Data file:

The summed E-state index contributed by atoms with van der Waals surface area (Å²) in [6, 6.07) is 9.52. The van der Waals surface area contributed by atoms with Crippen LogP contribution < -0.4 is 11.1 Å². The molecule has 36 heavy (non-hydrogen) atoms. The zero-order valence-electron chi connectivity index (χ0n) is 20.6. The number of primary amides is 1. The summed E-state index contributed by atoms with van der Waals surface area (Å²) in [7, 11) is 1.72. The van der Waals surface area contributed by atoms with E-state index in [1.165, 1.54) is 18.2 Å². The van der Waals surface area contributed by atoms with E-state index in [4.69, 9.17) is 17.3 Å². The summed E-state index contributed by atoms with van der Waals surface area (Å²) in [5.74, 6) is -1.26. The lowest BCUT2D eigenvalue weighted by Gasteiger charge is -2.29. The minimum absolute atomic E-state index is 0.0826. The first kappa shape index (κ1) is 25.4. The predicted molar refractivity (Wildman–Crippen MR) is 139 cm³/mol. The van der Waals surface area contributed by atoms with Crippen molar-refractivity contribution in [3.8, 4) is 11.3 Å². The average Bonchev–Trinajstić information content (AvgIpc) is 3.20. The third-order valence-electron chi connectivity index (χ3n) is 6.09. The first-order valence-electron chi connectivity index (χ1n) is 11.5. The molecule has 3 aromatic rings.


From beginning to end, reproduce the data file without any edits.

The summed E-state index contributed by atoms with van der Waals surface area (Å²) in [6, 6.07) is 9.52. The van der Waals surface area contributed by atoms with Crippen LogP contribution < -0.4 is 11.1 Å². The molecule has 36 heavy (non-hydrogen) atoms. The zero-order valence-electron chi connectivity index (χ0n) is 20.6. The number of primary amides is 1. The summed E-state index contributed by atoms with van der Waals surface area (Å²) in [7, 11) is 1.72. The van der Waals surface area contributed by atoms with E-state index in [1.165, 1.54) is 18.2 Å². The van der Waals surface area contributed by atoms with E-state index in [4.69, 9.17) is 17.3 Å². The summed E-state index contributed by atoms with van der Waals surface area (Å²) in [5.74, 6) is -1.26. The lowest BCUT2D eigenvalue weighted by Gasteiger charge is -2.29. The minimum absolute atomic E-state index is 0.0826. The first kappa shape index (κ1) is 25.4. The predicted molar refractivity (Wildman–Crippen MR) is 139 cm³/mol. The van der Waals surface area contributed by atoms with Crippen molar-refractivity contribution in [3.8, 4) is 11.3 Å². The average Bonchev–Trinajstić information content (AvgIpc) is 3.20. The third-order valence-electron chi connectivity index (χ3n) is 6.09. The first-order valence-electron chi connectivity index (χ1n) is 11.5. The molecule has 3 aromatic rings.